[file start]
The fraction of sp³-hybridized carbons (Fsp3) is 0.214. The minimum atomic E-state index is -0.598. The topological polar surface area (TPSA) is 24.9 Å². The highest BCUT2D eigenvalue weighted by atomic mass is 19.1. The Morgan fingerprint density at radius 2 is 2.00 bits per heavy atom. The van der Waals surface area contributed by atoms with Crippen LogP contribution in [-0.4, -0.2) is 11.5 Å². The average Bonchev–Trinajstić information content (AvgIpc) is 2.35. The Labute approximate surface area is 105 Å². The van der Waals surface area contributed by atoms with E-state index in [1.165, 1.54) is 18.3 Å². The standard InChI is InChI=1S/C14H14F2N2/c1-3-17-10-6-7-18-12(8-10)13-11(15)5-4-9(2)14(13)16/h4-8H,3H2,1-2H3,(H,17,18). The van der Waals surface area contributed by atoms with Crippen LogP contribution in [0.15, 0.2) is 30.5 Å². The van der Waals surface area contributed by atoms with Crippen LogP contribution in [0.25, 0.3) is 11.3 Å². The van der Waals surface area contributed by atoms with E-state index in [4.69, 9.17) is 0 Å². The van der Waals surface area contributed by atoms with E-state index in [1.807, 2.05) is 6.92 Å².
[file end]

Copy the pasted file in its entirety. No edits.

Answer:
The fraction of sp³-hybridized carbons (Fsp3) is 0.214. The minimum atomic E-state index is -0.598. The topological polar surface area (TPSA) is 24.9 Å². The highest BCUT2D eigenvalue weighted by atomic mass is 19.1. The Morgan fingerprint density at radius 2 is 2.00 bits per heavy atom. The van der Waals surface area contributed by atoms with Crippen LogP contribution in [-0.4, -0.2) is 11.5 Å². The average Bonchev–Trinajstić information content (AvgIpc) is 2.35. The Labute approximate surface area is 105 Å². The van der Waals surface area contributed by atoms with E-state index in [1.165, 1.54) is 18.3 Å². The standard InChI is InChI=1S/C14H14F2N2/c1-3-17-10-6-7-18-12(8-10)13-11(15)5-4-9(2)14(13)16/h4-8H,3H2,1-2H3,(H,17,18). The van der Waals surface area contributed by atoms with Crippen LogP contribution in [0.15, 0.2) is 30.5 Å². The van der Waals surface area contributed by atoms with Crippen LogP contribution in [0.25, 0.3) is 11.3 Å². The van der Waals surface area contributed by atoms with E-state index in [4.69, 9.17) is 0 Å². The van der Waals surface area contributed by atoms with E-state index in [1.807, 2.05) is 6.92 Å².